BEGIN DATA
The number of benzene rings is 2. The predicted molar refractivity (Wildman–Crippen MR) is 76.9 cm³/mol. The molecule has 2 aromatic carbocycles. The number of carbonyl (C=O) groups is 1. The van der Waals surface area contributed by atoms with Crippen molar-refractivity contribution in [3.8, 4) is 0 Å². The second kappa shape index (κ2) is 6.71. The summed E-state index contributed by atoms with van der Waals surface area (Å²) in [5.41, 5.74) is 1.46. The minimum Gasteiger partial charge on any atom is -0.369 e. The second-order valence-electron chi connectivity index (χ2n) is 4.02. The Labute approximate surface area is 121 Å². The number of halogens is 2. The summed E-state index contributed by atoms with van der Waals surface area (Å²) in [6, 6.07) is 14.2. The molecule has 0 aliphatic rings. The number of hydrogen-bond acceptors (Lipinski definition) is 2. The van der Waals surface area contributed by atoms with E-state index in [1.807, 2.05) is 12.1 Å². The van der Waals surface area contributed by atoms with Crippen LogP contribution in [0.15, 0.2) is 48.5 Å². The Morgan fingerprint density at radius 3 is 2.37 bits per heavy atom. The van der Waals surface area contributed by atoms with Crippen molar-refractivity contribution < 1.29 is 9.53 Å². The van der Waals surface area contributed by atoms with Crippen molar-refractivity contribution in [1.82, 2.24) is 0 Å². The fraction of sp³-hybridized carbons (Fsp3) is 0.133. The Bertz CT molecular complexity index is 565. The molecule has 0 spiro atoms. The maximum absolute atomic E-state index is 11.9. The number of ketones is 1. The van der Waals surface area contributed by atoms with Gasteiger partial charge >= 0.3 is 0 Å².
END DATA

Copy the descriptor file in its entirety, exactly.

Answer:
The number of benzene rings is 2. The predicted molar refractivity (Wildman–Crippen MR) is 76.9 cm³/mol. The molecule has 2 aromatic carbocycles. The number of carbonyl (C=O) groups is 1. The van der Waals surface area contributed by atoms with Crippen molar-refractivity contribution in [3.8, 4) is 0 Å². The second kappa shape index (κ2) is 6.71. The summed E-state index contributed by atoms with van der Waals surface area (Å²) in [5.41, 5.74) is 1.46. The minimum Gasteiger partial charge on any atom is -0.369 e. The second-order valence-electron chi connectivity index (χ2n) is 4.02. The Labute approximate surface area is 121 Å². The number of halogens is 2. The summed E-state index contributed by atoms with van der Waals surface area (Å²) in [6, 6.07) is 14.2. The molecule has 0 aliphatic rings. The number of hydrogen-bond acceptors (Lipinski definition) is 2. The van der Waals surface area contributed by atoms with E-state index in [1.807, 2.05) is 12.1 Å². The van der Waals surface area contributed by atoms with Crippen LogP contribution in [0.15, 0.2) is 48.5 Å². The Morgan fingerprint density at radius 3 is 2.37 bits per heavy atom. The van der Waals surface area contributed by atoms with Crippen molar-refractivity contribution < 1.29 is 9.53 Å². The van der Waals surface area contributed by atoms with Crippen molar-refractivity contribution in [1.82, 2.24) is 0 Å². The fraction of sp³-hybridized carbons (Fsp3) is 0.133. The Bertz CT molecular complexity index is 565. The molecule has 0 spiro atoms. The maximum absolute atomic E-state index is 11.9. The number of ketones is 1. The van der Waals surface area contributed by atoms with Gasteiger partial charge >= 0.3 is 0 Å².